This reader liked the book, to say the least:

​I am 69, an atheist, and a retired engineer. Until I read about Waking Up on the Dish, I had never heard of Sam Harris. Because of his book, not only will I die happily, I will be happier for the rest of my life. For a long time I struggled with questions such as “Where was I before I was born?” and “What happens to me after I die?” I had not researched to find answers to my questions. However, the scientific and philosophical discussion by Harris has convinced me that consciousness is self (I). My perception of I is just my consciousness. Bingo! Now I am not worried about “I.”

Waking Up will not change many minds, as you suggest. But it may help many individuals like me who are not deep thinkers. Thanks for paving my way to enlightenment.

Another offers a critique:

The problem with Sam Harris’ thesis is that he spends a good deal of energy to destroy one dualism – the self and the rest of the world – and then focuses the rest of his capital on 51dolkylconstructing another in its place – consciousness and sensory perception. As if consciousness is any easier to define as a continuous, knowable entity than self. A valid argument could be made that he’s simply substituted one term for the other and both are subject to the same powerful criticisms he makes against self – that both are elemental, Western constructs of spirituality that don’t survive analytic examination.

What are we left with then, if that’s the case? A construct of consciousness that, on the most basic level, is completely reducible to brain waves and other sensory input. Humans may seem to be more complex organizations than, say, rocks and debris. The brain is a wonderfully mysterious organ to behold, after all, especially by its owner or someone similarly placed. And true spiritual oneness with the world could start by meditation and a loosening up of the dualistic approach we utilize to strap the world down on a gurney and do with it as we please.

But Harris might need one more nudge in an Eastern direction, to get his argument fully down. He’s wedded himself to the existence of consciousness, despite acknowledging all along that it is not scientifically provable (except, he argues, through self-examination).

Or one nudge back West, in which the richness of human experience and thought cannot be reduced to neurons, without making it meaningless. Another turns the critique toward me:

Like many, I found Sam’s book enlightening and deeply challenging. And, like you, in the end I found myself unable to follow him into the complete annihilation of the self; it is too intuitively, phenomenologically present, it seems to me, to accept Sam’s dismissal. But the bookclub-beagle-trtraditional Western view of the self seems also unsatisfactory, hence the value of trying to see things from a different perspectives.

However, I also cannot accede to your Christian idea of a self relating to an altogether different and greater entity or being (which, only too often, amounts to the projection of human personality traits onto God, emotions such as love or anger or jealousy).

Read On

The Most Expensive Midterms Ever

Oct 23 2014 @ 1:20pm

The Center for Responsive Politics (CRP) does the calculations:

Almost $4 billion will be spent for this year’s midterm election, the Center for Responsive Politics is projecting. That figure makes this year’s election by far the most expensive midterm ever. The candidates and parties alone will combine to spend about $2.7 billion, while outside groups will likely spend close to $900 million on their own — a figure that veers close to the $1.3 billion spent by outside groups in 2012, when the hyper-expensive presidential race was fueling the fire. …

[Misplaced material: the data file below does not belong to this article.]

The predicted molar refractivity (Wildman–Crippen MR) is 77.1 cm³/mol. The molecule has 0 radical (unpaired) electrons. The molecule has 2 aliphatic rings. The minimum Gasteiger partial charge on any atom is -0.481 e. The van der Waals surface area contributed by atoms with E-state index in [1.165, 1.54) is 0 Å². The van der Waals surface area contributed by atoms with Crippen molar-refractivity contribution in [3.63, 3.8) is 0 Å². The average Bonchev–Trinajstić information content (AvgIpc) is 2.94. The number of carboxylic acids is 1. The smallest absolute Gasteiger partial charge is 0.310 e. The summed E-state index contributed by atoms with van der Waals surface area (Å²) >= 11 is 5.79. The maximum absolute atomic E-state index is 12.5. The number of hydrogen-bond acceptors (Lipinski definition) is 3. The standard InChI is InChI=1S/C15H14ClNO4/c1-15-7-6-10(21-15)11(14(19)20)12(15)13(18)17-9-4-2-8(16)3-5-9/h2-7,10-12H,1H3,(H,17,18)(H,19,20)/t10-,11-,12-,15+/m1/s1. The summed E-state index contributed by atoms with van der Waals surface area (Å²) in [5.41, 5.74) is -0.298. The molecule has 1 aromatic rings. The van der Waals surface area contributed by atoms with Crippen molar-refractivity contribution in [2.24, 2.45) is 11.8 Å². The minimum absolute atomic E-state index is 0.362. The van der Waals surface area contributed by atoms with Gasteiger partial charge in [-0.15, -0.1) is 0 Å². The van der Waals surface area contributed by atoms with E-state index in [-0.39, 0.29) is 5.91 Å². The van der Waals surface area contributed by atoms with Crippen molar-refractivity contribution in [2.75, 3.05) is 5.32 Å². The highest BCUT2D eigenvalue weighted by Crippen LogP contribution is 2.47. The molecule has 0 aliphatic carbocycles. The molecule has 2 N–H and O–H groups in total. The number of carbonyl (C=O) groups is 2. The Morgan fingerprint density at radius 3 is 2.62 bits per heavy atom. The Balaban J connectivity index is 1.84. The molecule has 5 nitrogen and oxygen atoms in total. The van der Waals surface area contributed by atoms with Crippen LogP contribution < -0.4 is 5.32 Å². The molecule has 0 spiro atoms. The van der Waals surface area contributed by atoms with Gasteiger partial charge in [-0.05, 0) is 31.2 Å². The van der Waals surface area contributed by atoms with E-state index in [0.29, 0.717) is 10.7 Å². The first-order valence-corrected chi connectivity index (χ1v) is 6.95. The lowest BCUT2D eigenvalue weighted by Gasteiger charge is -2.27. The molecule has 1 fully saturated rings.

The 2010 midterm cost $3.6 billion; this one will run an estimated $333 million more than that. The congressional portion of the 2012 race cost about $3.6 billion as well.

Evan Osnos asks, “Will anything stop those sums from growing again in two years, and two years after that? “:

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The View From Your Window

Oct 23 2014 @ 12:57pm

Barga, Italy-12pm

Barga, Italy, 12 pm

A No-Drama Ebola Policy, Ctd

Oct 23 2014 @ 12:40pm

On top of the modest travel restrictions from the DHS, the CDC announced yesterday that anyone traveling from the epicenters of the epidemic will be monitored for 21 days after they enter the US:

Tom Frieden, director of the CDC, said that anyone arriving from the three countries – Sierra Leone, Guinea and Liberia – will be actively monitored on a daily basis and will also face new rules about where they can travel within the United States. He added that about 70 percent of all travelers stay in six states: New York, Pennsylvania, Maryland, Virginia, New Jersey and Georgia. People will receive a kit when they arrive at the airport that explains what the symptoms are, a guide to telephone numbers, and a thermometer, Frieden said. State and local officials will maintain daily contact with travelers for the entire 21 days.

Morrissey is skeptical these new measures will be effective:

The problem with this approach is that it’s still voluntary.

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The Senate Map Turns Redder

Oct 23 2014 @ 12:18pm

Senate Map

That latest from Sabato’s Crystal Ball:

Our present ratings leave Republicans with 49 seats and Democrats with 47 seats, with four Toss-ups: Georgia and Louisiana, which both might be heading to overtime, and Colorado and Kansas, where incumbents Udall and Roberts are in deep trouble — especially Udall — but retain a path to victory. To claim a majority, Republicans need to win half of the Toss-up states. Democrats need to win three of them to achieve a Biden Majority (a 50-50 draw with Vice President Joe Biden’s tie-breaking vote giving Democrats the edge). Given the playing field, this arithmetic certainly advantages the GOP, but there is at least some chance that Democrats might pull off the unexpected.

So the Senate remains too close to call, but it’s clear that Republicans are well positioned to win a majority and that Democrats’ backs are up against the wall as Election Day approaches